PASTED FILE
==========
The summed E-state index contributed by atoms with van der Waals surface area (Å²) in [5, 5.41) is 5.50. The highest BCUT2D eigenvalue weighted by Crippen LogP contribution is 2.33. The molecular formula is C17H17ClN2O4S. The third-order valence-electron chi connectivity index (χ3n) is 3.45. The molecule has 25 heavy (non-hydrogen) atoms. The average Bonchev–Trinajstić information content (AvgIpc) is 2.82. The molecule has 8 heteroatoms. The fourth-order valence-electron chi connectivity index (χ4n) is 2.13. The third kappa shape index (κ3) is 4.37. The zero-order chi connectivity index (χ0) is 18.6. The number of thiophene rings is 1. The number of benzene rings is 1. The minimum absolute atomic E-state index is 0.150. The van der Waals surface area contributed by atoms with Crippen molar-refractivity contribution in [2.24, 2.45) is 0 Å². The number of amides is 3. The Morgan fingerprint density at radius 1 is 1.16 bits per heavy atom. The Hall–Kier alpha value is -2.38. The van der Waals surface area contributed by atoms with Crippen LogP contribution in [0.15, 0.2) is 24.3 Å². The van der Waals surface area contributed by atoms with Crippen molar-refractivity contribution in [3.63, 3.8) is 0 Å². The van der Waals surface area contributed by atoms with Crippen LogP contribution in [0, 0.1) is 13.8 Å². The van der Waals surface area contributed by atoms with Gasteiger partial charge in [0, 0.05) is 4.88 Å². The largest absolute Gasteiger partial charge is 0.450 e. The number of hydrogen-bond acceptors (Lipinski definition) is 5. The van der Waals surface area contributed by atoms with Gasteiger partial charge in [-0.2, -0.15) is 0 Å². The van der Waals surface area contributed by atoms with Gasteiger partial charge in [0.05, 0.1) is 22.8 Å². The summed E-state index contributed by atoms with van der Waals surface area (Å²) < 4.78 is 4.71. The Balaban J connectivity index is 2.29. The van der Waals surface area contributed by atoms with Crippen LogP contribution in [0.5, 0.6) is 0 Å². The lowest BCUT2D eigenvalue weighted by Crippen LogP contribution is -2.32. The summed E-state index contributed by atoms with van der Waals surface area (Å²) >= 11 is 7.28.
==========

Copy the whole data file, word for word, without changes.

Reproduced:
The summed E-state index contributed by atoms with van der Waals surface area (Å²) in [5, 5.41) is 5.50. The highest BCUT2D eigenvalue weighted by Crippen LogP contribution is 2.33. The molecular formula is C17H17ClN2O4S. The third-order valence-electron chi connectivity index (χ3n) is 3.45. The molecule has 25 heavy (non-hydrogen) atoms. The average Bonchev–Trinajstić information content (AvgIpc) is 2.82. The molecule has 8 heteroatoms. The fourth-order valence-electron chi connectivity index (χ4n) is 2.13. The third kappa shape index (κ3) is 4.37. The zero-order chi connectivity index (χ0) is 18.6. The number of thiophene rings is 1. The number of benzene rings is 1. The minimum absolute atomic E-state index is 0.150. The van der Waals surface area contributed by atoms with Crippen molar-refractivity contribution in [2.24, 2.45) is 0 Å². The number of amides is 3. The Morgan fingerprint density at radius 1 is 1.16 bits per heavy atom. The Hall–Kier alpha value is -2.38. The van der Waals surface area contributed by atoms with Crippen LogP contribution in [0.15, 0.2) is 24.3 Å². The van der Waals surface area contributed by atoms with Crippen molar-refractivity contribution in [3.63, 3.8) is 0 Å². The van der Waals surface area contributed by atoms with Crippen LogP contribution in [0, 0.1) is 13.8 Å². The van der Waals surface area contributed by atoms with Gasteiger partial charge in [0, 0.05) is 4.88 Å². The largest absolute Gasteiger partial charge is 0.450 e. The number of hydrogen-bond acceptors (Lipinski definition) is 5. The van der Waals surface area contributed by atoms with Gasteiger partial charge in [-0.2, -0.15) is 0 Å². The van der Waals surface area contributed by atoms with Gasteiger partial charge in [0.05, 0.1) is 22.8 Å². The summed E-state index contributed by atoms with van der Waals surface area (Å²) < 4.78 is 4.71. The Balaban J connectivity index is 2.29. The van der Waals surface area contributed by atoms with Crippen LogP contribution in [0.5, 0.6) is 0 Å². The lowest BCUT2D eigenvalue weighted by Crippen LogP contribution is -2.32. The summed E-state index contributed by atoms with van der Waals surface area (Å²) >= 11 is 7.28.